A group of seven-year-olds sat excitedly in the 19th century schoolroom adjacent to St Cyprian’s Church examining ‘bits of old wire and rope’ manufactured by one of the UK’s leading specialist wire makers, Webster & Horsfall, whose factory is next door.
‘The expression on their faces was wonderful,’ says Sandy Robertson, a trustee of the Hay Mills Foundation Trust, which is chronicling Webster & Horsfall’s 300-year history. ‘They had so many questions and they were really interested – it was very refreshing to see.’
The youngsters, from nearby Redhill Junior and Infant School, are among several groups of local schoolchildren to have visited the ten-acre site or enjoyed talks about its heritage in their own classrooms. And it is they who will possibly benefit most in the long-term from the development of Tyseley Energy Park (TEP).
‘I think the local schools are key to helping the local community engage with and benefit from TEP,’ says Sandy. ‘Another local primary school, Oasis Academy Hobmoor, is very forward-looking, so I don’t think it will be difficult to get local schools more involved in what’s going on at TEP. And the more interested and engaged the children become, the more their parents and the wider community will get involved in what is happening here.’
The regeneration of one of Birmingham’s deprived areas will also offer them jobs when they leave school.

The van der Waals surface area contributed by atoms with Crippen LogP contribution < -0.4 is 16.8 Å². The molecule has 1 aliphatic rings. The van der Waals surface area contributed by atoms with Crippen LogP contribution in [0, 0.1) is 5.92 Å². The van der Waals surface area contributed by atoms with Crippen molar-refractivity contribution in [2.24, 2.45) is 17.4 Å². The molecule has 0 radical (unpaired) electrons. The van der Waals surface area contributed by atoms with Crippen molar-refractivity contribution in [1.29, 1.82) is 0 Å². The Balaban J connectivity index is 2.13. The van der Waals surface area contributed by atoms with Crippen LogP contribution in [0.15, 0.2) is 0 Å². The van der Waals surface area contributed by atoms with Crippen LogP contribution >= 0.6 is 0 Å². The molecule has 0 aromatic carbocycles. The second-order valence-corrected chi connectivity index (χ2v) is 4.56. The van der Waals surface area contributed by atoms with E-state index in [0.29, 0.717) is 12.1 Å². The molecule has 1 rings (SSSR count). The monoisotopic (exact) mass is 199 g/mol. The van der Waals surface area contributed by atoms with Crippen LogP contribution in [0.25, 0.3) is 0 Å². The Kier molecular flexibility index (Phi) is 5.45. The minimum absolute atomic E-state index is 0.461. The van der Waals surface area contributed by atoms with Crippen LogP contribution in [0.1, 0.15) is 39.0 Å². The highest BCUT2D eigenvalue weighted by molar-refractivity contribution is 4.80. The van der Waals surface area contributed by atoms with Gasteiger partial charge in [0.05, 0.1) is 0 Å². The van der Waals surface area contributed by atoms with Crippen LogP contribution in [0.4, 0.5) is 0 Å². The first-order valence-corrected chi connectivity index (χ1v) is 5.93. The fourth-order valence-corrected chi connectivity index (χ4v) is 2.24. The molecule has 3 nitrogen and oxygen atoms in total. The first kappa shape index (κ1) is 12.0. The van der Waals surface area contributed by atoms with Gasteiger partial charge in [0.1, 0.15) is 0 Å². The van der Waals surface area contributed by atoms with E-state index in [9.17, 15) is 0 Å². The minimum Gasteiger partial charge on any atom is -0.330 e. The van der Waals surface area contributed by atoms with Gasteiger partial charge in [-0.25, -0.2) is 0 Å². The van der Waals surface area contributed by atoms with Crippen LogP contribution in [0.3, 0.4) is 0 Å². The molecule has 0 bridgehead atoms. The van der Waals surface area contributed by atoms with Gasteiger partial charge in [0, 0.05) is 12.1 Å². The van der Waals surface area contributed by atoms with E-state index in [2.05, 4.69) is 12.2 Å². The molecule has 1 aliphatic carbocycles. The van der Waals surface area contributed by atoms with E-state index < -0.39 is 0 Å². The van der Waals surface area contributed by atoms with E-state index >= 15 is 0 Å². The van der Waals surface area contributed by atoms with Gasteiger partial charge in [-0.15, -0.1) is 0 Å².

‘The employment opportunities won’t just be about attracting “grand” people from outside; there will be quite a lot of work for locals: clean energy technology is a new industry, so it will give young people the chance to get apprenticeships and learn new skills.’
Along with employment, the development of TEP will also bring leisure benefits.
‘The University of Birmingham’s innovation hub will bring academics into Hay Mills, which will fuel a demand for cafes, restaurants and leisure facilities,’ Sandy points out. ‘These will considerably change the nature and look of the area, as well as providing additional jobs.’
The Hay Mills Foundation Trust would also like to help raise sufficient funds to landscape the River Cole valley to provide a safe, green oasis for local people to enjoy.
‘If you’re going to revitalise the area economically, you also need to improve the area in other ways too. Somewhere with a bit of greenery, where people can feel safe and relax would make a big difference.’
Local councillor Zafar Iqbal MBE is full of praise for the work of the Trust and the development of TEP in helping to breathe new life into the area.
‘Tyseley has a rich industrial history and Webster & Horsfall have been a part of that history for hundreds of years,’ he says. ‘The development of TEP will sustain that history with traditional manufacturing and innovative technologies, bringing jobs to the area and helping to enhance the skills of local residents.
‘I have worked with the Hay Mills Foundation Trust and Webster & Horsfall and wholeheartedly commend the work they are doing with schools and universities. As the local councillor for Tyseley and Hay Mills, I am dedicated to helping to deliver the sort of project that involves local people and improves the area in which we live, creating inclusive economic growth that benefits all.’